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Superconversations Day 36: Adam Lauder responds to Tavi Meraud, "Field Guide to Skirmology: Handbook for the Skirmonaut"



The Canadian Ahab

Fig. 1. Maritime Aquarium at Norwalk, “Blue, Orange and Calico Lobsters,” 2010.

Meraud advances a persuasive cartography of the contemporary generic. But for all the polymorphous animism of its rhetoric, the screen remains stubbornly tethered to the device. Yet the Skirmonaut never was beholden to the Californian ideology. The most skillful of their number have always concealed their compulsive piracy under cover of dead media. Painting remains the ultimate scrim, as every good investor knows; neo-formalism the definitive study in purloined iridescence.

There is nothing undead about the zombie formalist. There is only the superabundant vitality of a death drive that never succeeds in painting its own end. The neo-formalist relentlessly generates new limbs, acquires new gadgets, new screens. Their pullulating doodles endlessly looping eerie scenes of crustacean regeneration. Oceanic feelings. Who’s afraid of red, yellow and blue? I’ve sourced more than one lobster triptych limning Rodchenko’s apocalyptic trio (Fig. 1).

Fig. 2. Bertram Brooker, Umbrella Tree, 1950. Oil on board. Courtesy Bertram Brooker Estate.

The Canadian-born polymath and proto-punk Wyndham Lewis proposed that, “The artist goes back to the fish.”[1] A fish tale of disavowed Bergsonian pedigree:[2] the artist as self-impregnating polyp, or auto-telic tortoise shell.[3] But I have heard of Krakens. Lewis’s anti-Vorticist compatriot, the artist and advertising executive Bertram Brooker, screened anachronic commodities in cubo-futurist flux. Brooker’s florid atavism (Fig. 2) cleared a path for the archaic futurism of McLuhan. Later, Post Painterly Abstraction trafficked in the evolutionary dividends of Bergson’s larval subjects: a “society of creators”[4] for the post-industrial market. Telepresence has a long history in Canada—that original and ultimate “margin.”[5] Canadian branch managers have always harvested corporate sigils more efficiently than any bot.[6] Clement Greenberg wrote of the color field painter Jack Bush that, “he put into his pictures such things as travel souvenirs, flags, road signs, emblems, knowing well enough that they weren’t supposed to belong in canonically abstract art.”[7] The so-called zombie formalist operationalizes this repetition automatism, adding more novelty with each relapse. Enlarging details of screenshots more impressive in playback on small screens. Repeat typing. Copy. Paste. If there be anything vampiric about the neo-formalist, it is the monstrous vitality of the living fossil: the webbing of the vampire squid as the primeval and terminal color field (Fig. 3). The cetological temporality of the prehistoric cesspool as accelerationist kunstwollen.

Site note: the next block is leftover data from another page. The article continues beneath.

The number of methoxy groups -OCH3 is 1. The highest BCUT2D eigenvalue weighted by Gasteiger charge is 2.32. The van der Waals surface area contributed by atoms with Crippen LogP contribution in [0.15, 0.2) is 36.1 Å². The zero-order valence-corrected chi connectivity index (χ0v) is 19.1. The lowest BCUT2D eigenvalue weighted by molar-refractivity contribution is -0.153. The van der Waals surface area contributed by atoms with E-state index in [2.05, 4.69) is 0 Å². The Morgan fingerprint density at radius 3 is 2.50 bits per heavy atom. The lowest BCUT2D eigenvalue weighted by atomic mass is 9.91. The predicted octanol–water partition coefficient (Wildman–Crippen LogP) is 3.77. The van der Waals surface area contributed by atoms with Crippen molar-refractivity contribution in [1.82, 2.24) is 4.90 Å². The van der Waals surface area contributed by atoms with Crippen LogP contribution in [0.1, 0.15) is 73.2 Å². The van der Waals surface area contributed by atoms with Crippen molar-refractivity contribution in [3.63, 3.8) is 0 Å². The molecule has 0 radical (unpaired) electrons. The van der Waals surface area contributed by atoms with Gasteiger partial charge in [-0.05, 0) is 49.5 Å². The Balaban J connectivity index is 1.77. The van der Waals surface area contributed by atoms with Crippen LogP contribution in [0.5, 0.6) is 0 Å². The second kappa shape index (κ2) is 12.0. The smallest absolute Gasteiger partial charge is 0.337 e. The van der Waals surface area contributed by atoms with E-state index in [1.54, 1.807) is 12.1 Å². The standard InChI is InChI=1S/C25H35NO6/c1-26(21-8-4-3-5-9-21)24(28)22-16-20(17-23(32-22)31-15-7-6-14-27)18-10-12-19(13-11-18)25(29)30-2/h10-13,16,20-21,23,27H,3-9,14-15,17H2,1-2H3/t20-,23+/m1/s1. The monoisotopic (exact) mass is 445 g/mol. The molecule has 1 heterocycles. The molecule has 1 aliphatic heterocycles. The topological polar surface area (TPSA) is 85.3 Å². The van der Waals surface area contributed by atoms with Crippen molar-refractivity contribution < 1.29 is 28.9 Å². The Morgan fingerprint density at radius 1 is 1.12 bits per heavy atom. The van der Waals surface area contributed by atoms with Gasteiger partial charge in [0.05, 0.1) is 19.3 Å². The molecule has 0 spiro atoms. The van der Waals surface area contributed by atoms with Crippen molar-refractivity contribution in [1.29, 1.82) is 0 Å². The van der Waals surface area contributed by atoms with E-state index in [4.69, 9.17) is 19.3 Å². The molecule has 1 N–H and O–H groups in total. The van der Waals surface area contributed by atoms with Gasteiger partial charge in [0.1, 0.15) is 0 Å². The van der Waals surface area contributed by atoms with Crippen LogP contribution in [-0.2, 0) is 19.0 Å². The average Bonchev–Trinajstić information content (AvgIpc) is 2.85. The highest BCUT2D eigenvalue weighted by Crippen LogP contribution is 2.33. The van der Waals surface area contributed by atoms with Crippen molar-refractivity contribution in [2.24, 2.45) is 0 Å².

Fig. 3. Louis Joubin, “Vampyroteuthis infernalis,” 1898-1910.

What of Moby Dick and the ontological turn? “Ye be, be ye?”[8] A thought-form engraved by Rockwell Kent. The Beothuk was a more sinister behemoth painted by A.Y. Jackson. Anthropo-obscene. “There’s something of Ahab in him,” Lewis once observed of the arctic-trekking Jackson.[9] Savage Messiah or savage anomaly? Neo-expressionism, or expressionism in philosophy? Moons over my Hamlet—a bad painting manqué. Paint it today.

ADAM LAUDER is a PhD candidate at the University of Toronto. Formerly he was W.P. Scott Chair for Research in e-Librarianship at York University.


[1] Wyndham Lewis, “The Artist Older than the Fish,” in The Caliph’s Design, ed. Paul Edwards, 65-71 (1919; repr., Santa Barbara, CA: Black Sparrow Press, 1986), 65.
[2] See Kenneth R. Allan, “Marshall McLuhan and the Counterenvironment: ‘The Medium is the Massage” Art Journal 73, no. 4 (2014): 23-24n3.
[3] “Deadness is the first condition of art. The armoured hide of the hippopotamus, the shell of the tortoise, feathers and machinery … .” Wyndham Lewis, Tarr (1918; repr., London: Penguin, 1982), 312; see also Hal Foster, Prosthetic Gods (Cambridge, MA: MIT Press, 2004), 109-49.
[4] Gilles Deleuze, Bergsonism (New York: Zone Books, 1988), 111.
[5] Innis, Harold Adams. The fur trade in Canada: An introduction to Canadian economic history. University of Toronto Press, 1999.
[6] See Elizabeth Kilbourn, “The Greenberg Gospel,” Toronto Star (February 1, 1964): p. unavailable.
[7] Clement Greenberg, “Jack Bush,” in Jack Bush, ed. Karen Wilkin, 6-7 (Toronto: McClelland and Stewart, 1984), 6.
[8] Herman Melville, Moby Dick (1851; repr., Harmondsworth, Eng.: Penguin, 1972), 195.
[9] Wyndham Lewis, “Leviathan and the Canadian Ahab,” in Canada: A Guide to the Peaceable Kingdom, ed. William Kilbourn, 295-98 (1946; repr., Toronto: Macmillan, 1970), 298.